Puma has temporarily closed more than half its China stores and warned it expected a negative impact on revenue and profits in the first quarter. The sportswear brand said it still expects to hit its 2020 targets and that the situation will “normalize in the short term.” However, CEO Bjorn Gulden warned that Puma would have to reconsider its guidance if stores remain closed for another month.


Danish shipping giant Maersk on Thursday released its annual report for 2019. Revenue and profit growth was severely impacted by a change in accounting practices, but the company also warned it expected a “weak start to the year” as factories remain on lockdown due to the coronavirus epidemic. Maersk has cut 50 sailings from Chinese ports since January, and said the outlook for 2020 was subject to “significant uncertainties.” On an analysts call, AP Moller-Maersk CEO Søren Skou said “the next two to three weeks will really tell us what trend we’re on.”

According to the Wall Street Journal, Maersk reported a revenue fall of 5.6% to $9.67 billion, missing expectations of $9.94 billion, as its shipping unit lowered capacity to adjust to market conditions.

Air France-KLM

Also on Thursday, Air France-KLM warned the outbreak could wipe out up to $216 million in revenue between February and April, as the airline has suspended flights to China. Meanwhile the International Air Transport Association said that global air travel would see its first passenger demand decline in 17 years, contracting 0.6% in 2020, due to the coronavirus outbreak. The retraction could cost airlines a total $30 billion in revenue.

Proctor & Gamble

P&G CFO Jon Moeller told attendees at the company’s Consumer Analyst Group of New York (CAGNY) conference on Thursday that the coronavirus had disrupted supply for 17,600 different product items and laid out the impact the outbreak was having on the company’s operations.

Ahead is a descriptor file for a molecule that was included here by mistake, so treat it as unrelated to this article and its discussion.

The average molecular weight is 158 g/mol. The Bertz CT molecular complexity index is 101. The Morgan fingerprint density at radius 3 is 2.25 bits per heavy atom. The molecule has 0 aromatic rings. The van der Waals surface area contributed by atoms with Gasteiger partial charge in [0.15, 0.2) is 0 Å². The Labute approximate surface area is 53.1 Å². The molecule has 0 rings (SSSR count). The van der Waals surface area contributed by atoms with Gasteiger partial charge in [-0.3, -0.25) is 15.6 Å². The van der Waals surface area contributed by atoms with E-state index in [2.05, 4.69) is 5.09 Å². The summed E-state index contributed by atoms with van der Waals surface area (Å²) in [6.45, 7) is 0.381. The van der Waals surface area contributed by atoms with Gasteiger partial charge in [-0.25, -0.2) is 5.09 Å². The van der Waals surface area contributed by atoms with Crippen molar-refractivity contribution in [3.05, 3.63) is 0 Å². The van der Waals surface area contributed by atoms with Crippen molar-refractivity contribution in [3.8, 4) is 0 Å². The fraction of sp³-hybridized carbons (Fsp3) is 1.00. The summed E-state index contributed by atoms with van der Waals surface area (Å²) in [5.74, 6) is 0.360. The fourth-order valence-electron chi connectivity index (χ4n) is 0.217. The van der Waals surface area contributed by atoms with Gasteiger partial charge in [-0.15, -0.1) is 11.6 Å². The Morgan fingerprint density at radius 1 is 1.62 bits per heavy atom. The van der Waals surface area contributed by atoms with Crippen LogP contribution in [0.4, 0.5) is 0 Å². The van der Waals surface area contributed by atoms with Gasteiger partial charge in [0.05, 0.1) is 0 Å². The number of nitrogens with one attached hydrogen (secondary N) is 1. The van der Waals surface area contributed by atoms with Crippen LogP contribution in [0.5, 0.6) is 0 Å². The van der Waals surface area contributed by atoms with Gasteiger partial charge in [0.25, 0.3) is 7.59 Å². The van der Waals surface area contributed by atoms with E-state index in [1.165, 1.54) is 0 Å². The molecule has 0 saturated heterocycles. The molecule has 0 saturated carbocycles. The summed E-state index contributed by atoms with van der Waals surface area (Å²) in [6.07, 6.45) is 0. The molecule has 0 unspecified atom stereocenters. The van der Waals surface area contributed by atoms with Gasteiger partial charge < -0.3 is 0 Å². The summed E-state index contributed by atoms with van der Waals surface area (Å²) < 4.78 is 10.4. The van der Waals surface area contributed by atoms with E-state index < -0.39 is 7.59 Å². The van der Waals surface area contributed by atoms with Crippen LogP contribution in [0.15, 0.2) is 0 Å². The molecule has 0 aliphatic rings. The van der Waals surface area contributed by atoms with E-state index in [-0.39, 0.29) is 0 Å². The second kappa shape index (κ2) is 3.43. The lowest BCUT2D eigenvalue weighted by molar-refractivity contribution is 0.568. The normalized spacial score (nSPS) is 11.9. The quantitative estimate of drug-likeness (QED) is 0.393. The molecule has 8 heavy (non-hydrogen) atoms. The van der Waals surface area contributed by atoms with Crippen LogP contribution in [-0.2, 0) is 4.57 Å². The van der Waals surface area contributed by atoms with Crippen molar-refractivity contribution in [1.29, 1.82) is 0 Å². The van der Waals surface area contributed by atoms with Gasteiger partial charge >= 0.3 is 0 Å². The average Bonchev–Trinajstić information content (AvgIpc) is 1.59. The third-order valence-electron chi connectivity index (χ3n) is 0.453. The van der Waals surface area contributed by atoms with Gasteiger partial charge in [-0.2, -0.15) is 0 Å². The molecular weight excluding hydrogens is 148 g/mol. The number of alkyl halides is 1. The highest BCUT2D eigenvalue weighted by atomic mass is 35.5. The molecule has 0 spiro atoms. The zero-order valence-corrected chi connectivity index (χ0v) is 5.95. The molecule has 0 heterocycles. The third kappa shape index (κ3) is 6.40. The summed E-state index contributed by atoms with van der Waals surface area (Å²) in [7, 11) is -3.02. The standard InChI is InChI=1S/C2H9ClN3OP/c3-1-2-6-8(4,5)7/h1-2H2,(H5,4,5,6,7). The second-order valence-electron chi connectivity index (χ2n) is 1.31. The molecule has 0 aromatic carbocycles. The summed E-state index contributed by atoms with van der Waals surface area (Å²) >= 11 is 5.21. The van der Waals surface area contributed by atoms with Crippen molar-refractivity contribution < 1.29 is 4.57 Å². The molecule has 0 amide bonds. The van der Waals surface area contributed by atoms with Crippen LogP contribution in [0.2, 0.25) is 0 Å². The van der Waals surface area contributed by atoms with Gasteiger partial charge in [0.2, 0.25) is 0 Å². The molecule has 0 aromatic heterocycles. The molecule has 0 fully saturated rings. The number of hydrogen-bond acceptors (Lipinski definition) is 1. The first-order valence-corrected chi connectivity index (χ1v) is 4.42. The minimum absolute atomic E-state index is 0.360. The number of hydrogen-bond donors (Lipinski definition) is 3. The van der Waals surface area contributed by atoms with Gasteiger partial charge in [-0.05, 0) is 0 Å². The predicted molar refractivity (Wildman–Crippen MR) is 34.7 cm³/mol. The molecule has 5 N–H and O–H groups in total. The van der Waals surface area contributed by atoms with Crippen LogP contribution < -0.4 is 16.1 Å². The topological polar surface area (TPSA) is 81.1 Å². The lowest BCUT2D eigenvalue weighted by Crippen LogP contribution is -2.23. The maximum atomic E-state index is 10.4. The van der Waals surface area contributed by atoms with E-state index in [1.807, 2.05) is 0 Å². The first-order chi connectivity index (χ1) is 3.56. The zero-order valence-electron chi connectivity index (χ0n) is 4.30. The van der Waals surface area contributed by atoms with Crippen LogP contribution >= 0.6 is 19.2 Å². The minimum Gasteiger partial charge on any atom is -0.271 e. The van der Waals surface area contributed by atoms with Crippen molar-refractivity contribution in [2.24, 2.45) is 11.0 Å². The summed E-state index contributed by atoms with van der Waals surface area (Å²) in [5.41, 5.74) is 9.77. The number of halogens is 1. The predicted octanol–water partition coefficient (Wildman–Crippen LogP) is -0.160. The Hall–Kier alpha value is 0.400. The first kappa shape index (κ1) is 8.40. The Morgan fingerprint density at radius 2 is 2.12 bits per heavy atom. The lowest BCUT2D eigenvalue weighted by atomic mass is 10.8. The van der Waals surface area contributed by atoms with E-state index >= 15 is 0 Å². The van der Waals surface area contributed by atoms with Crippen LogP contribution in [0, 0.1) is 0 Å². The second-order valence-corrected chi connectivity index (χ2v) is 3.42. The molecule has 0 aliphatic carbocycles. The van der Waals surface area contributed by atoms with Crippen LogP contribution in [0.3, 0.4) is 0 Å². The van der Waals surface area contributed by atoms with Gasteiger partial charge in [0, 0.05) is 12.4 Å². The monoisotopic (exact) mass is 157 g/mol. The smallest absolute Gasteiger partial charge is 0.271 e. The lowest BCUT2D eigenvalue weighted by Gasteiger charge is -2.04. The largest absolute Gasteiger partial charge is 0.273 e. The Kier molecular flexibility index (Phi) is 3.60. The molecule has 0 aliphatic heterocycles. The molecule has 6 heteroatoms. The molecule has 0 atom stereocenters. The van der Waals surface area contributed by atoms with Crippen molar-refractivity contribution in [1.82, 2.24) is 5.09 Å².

“China is our second largest market—sales and profit. Store traffic is down considerably, with many stores closed or operating with reduced hours. Some of the demand has shifted online but supply of delivery operators and labor is limited…The operating challenges change with the hour, and of course the path of the virus is unknown, making it very difficult to provide precise estimates of impact.”

That being said, Moeller assured attendees that P&G’s guidance ranges for the company’s top and bottom lines in fiscal 2020 remain accurate.

Looking ahead

It’s no surprise that firms are citing the coronavirus as they assess their financial performance. “It would be difficult to see any companies that would not see some impact from the Covid-19 outbreak due to the disruptions from having large groups of populations staying at home in Asia,” said Lorraine Tan, Asia regional director of equity research at Morningstar. The epidemic has hit supply chains, consumer confidence and transportation, Tan said—a decline that will, in turn, weigh on financial services.

But for now, there are at least loose limits to the fallout. “[W]e continue to expect the impact to be confined to 2020 earnings,” Tan said.